Iluka Resources has achieved a key milestone en route to demerging its Sierra Leone mineral sands assets after receiving the independent endorsement of Deloitte Corporate Finance.
Deloitte concluded that the demerger is in the best interests of Iluka shareholders – an important affirmation as Iluka looks to win over its investors before a vote on the demerger occurs on July 22.
The ASX-200 miner said if the demerger proceeds, its eligible shareholders would be entitled to receive one Sierra Rutile Holdings (the demerged company) share for every Iluka share held at the demerger record date, which is scheduled for July 28.
Sierra Rutile would be spun out into its own ASX-listed company, with the intention to continue maximising value from the Sierra Rutile mineral sands operation and prioritise development of the Sembehun project.
Located 30km from Sierra Rutile, the Sembuhan project boasts one of the largest and highest-quality known rutile deposits in the world and will be another key priority of the new company.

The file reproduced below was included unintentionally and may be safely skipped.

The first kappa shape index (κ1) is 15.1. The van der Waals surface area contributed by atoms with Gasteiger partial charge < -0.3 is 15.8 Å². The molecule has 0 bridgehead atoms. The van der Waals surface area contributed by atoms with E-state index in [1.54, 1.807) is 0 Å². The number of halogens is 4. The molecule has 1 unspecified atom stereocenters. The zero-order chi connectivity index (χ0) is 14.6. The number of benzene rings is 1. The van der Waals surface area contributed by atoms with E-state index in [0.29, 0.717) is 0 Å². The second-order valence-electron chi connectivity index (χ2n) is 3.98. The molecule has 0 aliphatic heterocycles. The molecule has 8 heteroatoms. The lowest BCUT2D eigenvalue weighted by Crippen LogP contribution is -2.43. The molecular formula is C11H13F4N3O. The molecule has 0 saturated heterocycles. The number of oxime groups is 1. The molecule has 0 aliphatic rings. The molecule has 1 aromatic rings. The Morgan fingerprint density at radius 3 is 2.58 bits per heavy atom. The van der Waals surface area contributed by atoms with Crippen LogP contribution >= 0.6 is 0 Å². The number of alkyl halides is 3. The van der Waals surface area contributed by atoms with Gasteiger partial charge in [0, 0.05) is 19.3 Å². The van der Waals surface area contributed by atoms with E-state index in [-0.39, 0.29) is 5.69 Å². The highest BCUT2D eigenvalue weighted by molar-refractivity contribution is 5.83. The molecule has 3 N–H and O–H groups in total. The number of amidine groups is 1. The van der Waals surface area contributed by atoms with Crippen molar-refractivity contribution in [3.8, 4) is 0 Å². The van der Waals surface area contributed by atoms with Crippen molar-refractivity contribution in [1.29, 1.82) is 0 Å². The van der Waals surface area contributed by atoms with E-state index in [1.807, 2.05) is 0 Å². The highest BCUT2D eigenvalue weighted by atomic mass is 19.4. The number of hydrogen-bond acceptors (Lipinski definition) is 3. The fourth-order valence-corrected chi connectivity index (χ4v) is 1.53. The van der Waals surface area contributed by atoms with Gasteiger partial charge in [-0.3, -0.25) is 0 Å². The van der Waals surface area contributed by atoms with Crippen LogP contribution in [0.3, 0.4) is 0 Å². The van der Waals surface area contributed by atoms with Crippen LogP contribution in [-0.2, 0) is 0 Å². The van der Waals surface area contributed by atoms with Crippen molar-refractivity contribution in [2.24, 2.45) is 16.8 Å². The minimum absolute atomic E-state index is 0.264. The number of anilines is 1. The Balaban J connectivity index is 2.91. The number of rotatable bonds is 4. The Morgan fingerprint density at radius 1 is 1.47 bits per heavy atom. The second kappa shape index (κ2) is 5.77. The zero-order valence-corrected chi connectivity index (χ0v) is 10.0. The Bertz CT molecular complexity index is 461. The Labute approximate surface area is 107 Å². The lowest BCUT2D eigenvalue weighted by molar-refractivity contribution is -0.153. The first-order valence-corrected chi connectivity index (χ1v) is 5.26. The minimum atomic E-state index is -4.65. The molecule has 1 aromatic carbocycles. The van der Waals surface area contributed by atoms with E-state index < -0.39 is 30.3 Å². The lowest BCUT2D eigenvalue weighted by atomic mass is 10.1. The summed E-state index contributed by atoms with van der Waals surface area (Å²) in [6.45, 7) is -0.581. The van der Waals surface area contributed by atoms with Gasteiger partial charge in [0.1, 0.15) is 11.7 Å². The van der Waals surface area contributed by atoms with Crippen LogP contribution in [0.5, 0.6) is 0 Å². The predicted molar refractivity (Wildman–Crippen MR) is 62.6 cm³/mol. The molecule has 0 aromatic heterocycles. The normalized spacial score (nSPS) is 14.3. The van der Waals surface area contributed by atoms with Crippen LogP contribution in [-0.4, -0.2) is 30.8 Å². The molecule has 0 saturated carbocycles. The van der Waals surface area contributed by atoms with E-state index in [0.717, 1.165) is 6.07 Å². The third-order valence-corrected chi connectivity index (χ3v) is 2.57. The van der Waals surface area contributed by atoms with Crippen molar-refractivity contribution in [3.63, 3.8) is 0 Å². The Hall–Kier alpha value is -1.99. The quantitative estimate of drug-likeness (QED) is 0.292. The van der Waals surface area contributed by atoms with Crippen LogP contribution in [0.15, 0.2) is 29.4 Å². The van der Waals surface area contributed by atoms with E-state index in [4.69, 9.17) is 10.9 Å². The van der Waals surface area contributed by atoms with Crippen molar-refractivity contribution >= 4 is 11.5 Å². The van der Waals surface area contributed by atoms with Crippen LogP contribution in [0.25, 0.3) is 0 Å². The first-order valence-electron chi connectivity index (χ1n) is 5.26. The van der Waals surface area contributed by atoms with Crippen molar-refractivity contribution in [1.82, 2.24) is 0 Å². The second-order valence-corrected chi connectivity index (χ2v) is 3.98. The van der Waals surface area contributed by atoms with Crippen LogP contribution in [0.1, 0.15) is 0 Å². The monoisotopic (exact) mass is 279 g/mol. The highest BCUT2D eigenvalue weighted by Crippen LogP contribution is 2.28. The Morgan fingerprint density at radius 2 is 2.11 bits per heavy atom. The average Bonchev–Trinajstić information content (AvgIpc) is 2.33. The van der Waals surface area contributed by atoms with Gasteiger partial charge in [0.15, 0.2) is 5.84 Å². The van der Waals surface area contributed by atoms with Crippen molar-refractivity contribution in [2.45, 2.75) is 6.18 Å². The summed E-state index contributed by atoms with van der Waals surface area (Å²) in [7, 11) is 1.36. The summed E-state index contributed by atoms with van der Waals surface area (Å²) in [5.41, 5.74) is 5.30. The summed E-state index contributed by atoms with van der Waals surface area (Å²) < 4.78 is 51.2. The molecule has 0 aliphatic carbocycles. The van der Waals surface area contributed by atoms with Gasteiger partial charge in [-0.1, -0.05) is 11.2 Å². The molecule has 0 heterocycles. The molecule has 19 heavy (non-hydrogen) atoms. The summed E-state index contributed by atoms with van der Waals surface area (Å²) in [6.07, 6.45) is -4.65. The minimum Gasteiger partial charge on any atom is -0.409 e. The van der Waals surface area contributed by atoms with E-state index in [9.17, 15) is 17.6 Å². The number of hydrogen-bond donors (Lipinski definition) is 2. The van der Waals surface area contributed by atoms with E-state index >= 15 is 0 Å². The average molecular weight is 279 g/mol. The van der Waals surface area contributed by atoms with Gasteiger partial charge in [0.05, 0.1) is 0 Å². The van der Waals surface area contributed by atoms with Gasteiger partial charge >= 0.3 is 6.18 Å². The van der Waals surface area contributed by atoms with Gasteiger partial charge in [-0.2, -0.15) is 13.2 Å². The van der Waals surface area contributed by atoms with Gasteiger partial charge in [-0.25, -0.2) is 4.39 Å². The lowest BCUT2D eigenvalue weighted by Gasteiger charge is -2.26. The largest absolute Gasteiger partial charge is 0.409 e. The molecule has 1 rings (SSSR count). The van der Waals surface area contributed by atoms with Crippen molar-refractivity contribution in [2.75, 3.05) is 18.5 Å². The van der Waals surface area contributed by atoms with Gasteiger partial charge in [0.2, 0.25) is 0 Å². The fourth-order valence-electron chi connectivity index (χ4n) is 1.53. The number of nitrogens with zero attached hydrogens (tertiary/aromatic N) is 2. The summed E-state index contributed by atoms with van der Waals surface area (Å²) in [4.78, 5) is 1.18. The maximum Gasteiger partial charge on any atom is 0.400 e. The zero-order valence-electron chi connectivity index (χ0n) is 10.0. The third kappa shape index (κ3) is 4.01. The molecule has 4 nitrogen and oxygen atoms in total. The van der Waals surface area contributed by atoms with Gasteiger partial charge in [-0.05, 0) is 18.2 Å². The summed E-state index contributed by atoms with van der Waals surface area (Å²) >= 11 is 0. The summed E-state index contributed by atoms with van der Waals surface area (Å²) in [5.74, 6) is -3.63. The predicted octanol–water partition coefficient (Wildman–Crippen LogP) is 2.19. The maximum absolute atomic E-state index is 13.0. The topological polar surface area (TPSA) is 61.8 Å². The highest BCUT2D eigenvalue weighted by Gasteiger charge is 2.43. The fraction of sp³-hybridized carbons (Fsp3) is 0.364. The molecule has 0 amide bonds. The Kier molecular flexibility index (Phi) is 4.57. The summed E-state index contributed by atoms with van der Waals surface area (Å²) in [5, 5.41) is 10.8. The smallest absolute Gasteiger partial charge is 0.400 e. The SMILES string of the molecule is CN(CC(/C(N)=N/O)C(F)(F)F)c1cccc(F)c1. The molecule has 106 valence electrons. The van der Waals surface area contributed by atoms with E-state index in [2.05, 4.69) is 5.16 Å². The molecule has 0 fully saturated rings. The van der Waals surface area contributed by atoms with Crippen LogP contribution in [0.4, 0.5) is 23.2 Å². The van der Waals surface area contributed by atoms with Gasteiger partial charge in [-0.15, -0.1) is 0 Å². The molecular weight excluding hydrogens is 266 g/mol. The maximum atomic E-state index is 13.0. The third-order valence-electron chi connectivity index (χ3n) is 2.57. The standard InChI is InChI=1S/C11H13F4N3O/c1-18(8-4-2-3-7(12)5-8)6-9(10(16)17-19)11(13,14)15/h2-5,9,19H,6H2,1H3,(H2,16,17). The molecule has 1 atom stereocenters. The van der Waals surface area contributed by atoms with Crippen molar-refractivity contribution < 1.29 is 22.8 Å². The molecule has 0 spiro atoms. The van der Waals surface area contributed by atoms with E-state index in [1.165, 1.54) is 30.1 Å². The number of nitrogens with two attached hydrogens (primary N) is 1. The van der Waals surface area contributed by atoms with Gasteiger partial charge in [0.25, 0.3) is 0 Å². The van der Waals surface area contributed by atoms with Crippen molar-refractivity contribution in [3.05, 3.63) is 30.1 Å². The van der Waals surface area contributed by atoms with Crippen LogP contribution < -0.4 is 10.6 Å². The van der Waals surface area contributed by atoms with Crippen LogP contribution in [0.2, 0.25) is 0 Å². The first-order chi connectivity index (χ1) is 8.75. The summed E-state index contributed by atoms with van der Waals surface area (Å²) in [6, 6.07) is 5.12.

Iluka is eager to shed Sierra Rutile so it can prioritise its Australian operations and development projects.
One fancied local project is Iluka’s Eneabba rare earths operation in Western Australia, which achieved a significant milestone in early April after the Iluka board approved the construction of the Eneabba rare earths refinery.
Representing phase three in Eneabba’s development timeline, Iluka completed its feasibility study for the refinery, demonstrating the venture’s strong economics and significant growth potential.
Construction is set to commence in the second half of 2022, with first production expected in 2025.
Iluka is also represented by its Jacinth-Ambrosia operation in South Australia – home to the world’s largest zircon mine – and its Western Australian operations. Located near Geraldton, the Narngalu mineral separation plant produces final zircon and rutile products, while its Capel operations produce synthetic rutile.
Iluka’s Cataby mine, located approximately 150km north of Perth, is a large ilmenite deposit that also boasts value-added zircon and rutile.
The diversified miner recorded a 16 per cent increase in revenue for the first quarter of 2022, notching $414 million of revenue for the three months, of which $383.6 million was derived from zircon, rutile and synthetic rutile sales. In the final quarter of 2021, Iluka posted $358.3 million of revenue.